Big pharma is driving progress in the major causes of death around the world. The following drugs created by their respective companies reflect the most promising medical breakthroughs that will impact patients in the coming year.
10. Cyramza by Eli Lilly and Company
Eli Lilly and Company’s (NYSE: LLY) drug Cyramza was recently approved by the FDA as a treatment for people with advanced or metastatic gastric (stomach) cancer. The approval of this combination regimen is for patients whose cancer has progressed on or after prior fluoropyrimidine- or platinum-containing chemotherapy. Stomach cancer is the fifth most common cancer in the world and is the third-leading cause of cancer death.
9. OFEV by Boehringer Ingelheim
OFEV (nintedanib) by Boehringer Ingelheim has been approved by the FDA for the treatment of idiopathic pulmonary fibrosis (IPF). Prior to the approval, there were no FDA-approved treatments for IPF. In clinical trials, the drug reduced the annual decline in lung function by approximately 50 percent.
8. Palbociclib by Pfizer
The experimental breast cancer drug by Pfizer (NYSE: PFE) significantly delayed progression of symptoms in a mid-stage trial. The trial tested the pill in post-menopausal patients with locally advanced or newly diagnosed breast cancer that had spread to other parts of the body. A secondary goal of the study is to determine whether palbociclib can prolong overall survival. Pfizer recently announced the completion of submission of a New Drug Application to the FDA.
7. Kadcyla by Roche
Roche’s (SIX: RO, ROG; OTCQX: RHHBY) Kadcyla is the third HER2-targeted mAb drug from the company for the second-line treatment of metastatic HER2-positive breast cancer. Kadcyla can extend life by six months longer than the next best treatment. According to Roche, Kadcyla took 15 years to develop. It is already routinely available in several European countries.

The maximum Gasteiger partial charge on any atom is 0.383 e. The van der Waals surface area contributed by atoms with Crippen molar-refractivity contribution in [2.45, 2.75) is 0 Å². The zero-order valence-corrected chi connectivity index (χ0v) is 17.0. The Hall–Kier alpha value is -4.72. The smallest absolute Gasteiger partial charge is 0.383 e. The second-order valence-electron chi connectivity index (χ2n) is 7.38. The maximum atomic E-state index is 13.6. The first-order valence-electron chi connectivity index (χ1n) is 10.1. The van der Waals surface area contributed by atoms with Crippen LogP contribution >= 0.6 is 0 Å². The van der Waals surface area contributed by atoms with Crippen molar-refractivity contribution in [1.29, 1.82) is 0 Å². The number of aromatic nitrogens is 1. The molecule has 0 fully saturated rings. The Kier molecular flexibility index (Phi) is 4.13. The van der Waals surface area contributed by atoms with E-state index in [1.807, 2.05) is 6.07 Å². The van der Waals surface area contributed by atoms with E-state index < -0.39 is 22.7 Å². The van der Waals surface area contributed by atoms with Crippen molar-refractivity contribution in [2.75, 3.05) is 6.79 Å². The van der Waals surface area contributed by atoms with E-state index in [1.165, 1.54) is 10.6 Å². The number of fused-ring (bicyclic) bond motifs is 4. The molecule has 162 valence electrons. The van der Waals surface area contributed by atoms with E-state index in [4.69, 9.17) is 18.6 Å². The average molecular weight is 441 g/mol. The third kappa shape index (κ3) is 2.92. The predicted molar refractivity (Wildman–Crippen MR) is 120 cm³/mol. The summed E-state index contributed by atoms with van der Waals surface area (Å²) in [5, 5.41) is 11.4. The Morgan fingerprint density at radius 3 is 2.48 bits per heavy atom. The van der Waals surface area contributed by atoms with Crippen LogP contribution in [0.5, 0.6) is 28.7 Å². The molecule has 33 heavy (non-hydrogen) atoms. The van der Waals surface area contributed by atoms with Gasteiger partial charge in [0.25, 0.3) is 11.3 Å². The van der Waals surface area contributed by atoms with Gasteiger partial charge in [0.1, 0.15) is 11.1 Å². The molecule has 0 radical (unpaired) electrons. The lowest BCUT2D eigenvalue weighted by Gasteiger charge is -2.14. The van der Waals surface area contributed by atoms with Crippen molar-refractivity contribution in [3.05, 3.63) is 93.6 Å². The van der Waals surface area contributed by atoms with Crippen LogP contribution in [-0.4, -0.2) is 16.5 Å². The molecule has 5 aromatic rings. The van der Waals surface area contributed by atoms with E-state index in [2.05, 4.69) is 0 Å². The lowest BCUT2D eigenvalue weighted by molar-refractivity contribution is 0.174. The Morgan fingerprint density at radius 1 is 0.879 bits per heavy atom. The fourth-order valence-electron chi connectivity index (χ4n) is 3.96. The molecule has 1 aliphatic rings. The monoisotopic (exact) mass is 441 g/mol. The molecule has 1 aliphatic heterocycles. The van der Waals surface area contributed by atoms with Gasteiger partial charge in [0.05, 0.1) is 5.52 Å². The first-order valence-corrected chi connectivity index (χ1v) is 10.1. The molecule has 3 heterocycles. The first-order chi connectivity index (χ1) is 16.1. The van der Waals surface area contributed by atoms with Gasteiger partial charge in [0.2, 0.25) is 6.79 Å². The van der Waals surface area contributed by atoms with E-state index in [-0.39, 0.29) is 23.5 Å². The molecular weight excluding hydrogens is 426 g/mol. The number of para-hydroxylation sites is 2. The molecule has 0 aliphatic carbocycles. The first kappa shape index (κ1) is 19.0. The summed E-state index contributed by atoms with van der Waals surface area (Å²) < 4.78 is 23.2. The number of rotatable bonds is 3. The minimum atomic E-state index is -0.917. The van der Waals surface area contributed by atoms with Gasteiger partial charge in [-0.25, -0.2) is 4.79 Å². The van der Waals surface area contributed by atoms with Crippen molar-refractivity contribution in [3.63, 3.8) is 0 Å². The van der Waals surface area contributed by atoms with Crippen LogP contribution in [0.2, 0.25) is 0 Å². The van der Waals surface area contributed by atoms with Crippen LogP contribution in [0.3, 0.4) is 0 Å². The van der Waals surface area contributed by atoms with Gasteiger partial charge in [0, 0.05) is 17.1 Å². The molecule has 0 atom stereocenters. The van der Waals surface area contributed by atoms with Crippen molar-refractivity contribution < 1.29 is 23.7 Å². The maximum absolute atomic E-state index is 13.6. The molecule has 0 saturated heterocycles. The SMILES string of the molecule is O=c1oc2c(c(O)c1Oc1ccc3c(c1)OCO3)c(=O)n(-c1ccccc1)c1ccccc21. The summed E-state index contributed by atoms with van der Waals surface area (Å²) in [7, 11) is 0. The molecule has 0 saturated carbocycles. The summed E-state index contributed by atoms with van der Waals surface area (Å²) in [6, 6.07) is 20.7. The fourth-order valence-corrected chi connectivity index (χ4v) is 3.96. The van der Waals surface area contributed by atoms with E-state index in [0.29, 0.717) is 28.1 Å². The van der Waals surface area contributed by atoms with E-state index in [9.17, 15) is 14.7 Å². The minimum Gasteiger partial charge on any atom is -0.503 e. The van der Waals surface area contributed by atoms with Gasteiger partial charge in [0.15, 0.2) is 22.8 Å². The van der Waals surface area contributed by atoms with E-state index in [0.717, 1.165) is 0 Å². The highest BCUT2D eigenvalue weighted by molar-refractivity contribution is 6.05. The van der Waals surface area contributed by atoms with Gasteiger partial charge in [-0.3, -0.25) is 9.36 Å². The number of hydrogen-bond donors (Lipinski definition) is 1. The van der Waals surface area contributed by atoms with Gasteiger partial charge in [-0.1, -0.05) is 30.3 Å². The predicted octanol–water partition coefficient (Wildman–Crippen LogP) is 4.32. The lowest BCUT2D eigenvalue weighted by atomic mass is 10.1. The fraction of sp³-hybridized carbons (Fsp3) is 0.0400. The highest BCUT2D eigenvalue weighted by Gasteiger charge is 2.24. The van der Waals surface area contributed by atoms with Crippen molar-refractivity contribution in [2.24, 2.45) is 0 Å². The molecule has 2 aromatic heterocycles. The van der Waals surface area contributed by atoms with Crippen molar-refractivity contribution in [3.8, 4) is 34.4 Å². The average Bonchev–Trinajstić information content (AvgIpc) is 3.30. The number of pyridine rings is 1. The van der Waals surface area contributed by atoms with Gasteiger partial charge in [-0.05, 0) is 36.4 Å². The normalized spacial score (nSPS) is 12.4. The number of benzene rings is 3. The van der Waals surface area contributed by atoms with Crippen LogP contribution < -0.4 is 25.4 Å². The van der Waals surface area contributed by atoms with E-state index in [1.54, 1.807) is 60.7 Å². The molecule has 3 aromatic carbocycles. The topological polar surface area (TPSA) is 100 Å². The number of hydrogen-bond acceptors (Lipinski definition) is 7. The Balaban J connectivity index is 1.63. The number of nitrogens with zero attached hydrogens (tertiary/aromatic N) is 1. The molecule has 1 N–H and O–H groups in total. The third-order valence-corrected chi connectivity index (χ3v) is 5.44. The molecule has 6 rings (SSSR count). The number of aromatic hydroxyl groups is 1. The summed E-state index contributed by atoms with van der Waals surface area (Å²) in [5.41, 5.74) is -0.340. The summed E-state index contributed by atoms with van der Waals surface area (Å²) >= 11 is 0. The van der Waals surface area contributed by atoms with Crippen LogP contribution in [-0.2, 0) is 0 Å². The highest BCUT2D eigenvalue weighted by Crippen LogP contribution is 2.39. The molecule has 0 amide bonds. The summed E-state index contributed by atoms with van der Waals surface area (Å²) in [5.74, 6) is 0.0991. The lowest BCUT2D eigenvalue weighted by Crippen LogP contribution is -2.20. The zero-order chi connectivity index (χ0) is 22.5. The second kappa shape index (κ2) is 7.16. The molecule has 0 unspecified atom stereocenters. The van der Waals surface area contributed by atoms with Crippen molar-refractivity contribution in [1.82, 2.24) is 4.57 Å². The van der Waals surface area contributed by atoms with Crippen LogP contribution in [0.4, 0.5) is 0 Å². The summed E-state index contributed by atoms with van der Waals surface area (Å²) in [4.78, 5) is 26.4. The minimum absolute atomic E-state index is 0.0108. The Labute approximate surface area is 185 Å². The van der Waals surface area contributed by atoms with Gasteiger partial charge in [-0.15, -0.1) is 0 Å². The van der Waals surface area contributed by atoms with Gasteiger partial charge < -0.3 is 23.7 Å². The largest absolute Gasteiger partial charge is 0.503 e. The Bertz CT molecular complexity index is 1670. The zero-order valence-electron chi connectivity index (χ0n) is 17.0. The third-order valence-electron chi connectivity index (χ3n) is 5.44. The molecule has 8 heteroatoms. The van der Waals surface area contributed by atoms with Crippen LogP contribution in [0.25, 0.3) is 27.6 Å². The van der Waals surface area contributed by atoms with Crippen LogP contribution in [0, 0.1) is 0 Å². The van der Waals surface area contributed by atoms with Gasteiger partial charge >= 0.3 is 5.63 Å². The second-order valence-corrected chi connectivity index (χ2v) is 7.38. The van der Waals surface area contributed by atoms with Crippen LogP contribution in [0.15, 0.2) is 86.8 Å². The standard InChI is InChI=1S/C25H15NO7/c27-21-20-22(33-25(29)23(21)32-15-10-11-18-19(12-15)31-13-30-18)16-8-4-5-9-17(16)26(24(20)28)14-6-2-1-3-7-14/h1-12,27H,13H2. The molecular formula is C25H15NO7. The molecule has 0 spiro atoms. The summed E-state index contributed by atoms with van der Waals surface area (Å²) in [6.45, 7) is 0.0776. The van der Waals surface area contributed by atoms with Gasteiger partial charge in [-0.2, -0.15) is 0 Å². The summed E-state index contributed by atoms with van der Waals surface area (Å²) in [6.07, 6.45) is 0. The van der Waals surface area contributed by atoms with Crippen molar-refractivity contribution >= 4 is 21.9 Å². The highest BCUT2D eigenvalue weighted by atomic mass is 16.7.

6. Nivolumab by Bristol-Myers Squibb Co.
Bristol-Myers Squibb’s (NYSE: BMY) new drug helped skin cancer patients live longer than those who received chemotherapy in a clinical trial. Roughly 73 percent of melanoma patients receiving nivolumab were still alive one year later after the start of treatment. Bristol-Myers has applied for U.S. Food and Drug Administration approval of nivolumab as a treatment for melanoma, and expects a decision by March 2015.
5. Olysio by Johnson & Johnson
Johnson & Johnson (NYSE: JNJ) recently won U.S. approval for its hepatitis C drug Olysio to be used in combination with Gilead Sciences Inc.’s Sovaldi, making it the second all-oral treatment available. The combination allows Olysio to be used without the standard therapies including interferon, an injection that sometimes has flu-like side effects.
4. LCZ696 by Novartis
When directly compared to standard treatment in heart failure patients, Novartis’ (NYSE: NVS) LCZ696 reduced the risk of cardiovascular death by 20 percent. The drug has been given fast-track status by the FDA which is good news for the 5 million U.S. patients currently suffering from heart failure.
3. Sifalimumab by AstraZeneca
An experimental lupus drug from AstraZeneca (NYSE: AZN) significantly improved the symptoms of the chronic, autoimmune disease lupus in a mid-stage clinical trial. Sifalimumab targets interferon, a protein involved in inflammation, and the drug was reported to improve symptoms at all doses. Sifalimumab is one of two drugs for lupus being developed by AstraZeneca's biotech unit MedImmune.
2. Dengue Fever Vaccine by Sanofi
The French pharmaceutical company Sanofi (NYSE: SNY) has been working to create the world’s first vaccine against the mosquito-borne viral disease dengue fever and with recent trial successes, the company predicts the vaccine to be available by the second half of 2015. Results of the last stage of the clinical study showed that the vaccine gives a 95.5 percent protection against severe dengue and an 80.3 percent reduction in the risk of hospitalization.
1. Keytruda by Merck
Merck (NYSE: MRK) recently received FDA approval for its new immune-oncology drug Keytruda (pembrolizumab). The drug will cost roughly $12,500 per month for treatment and targets advanced melanoma that accounts for most of the deaths from skin cancer cases. Keytruda also has potential in other cancers with studies underway in lung and kidney cancer.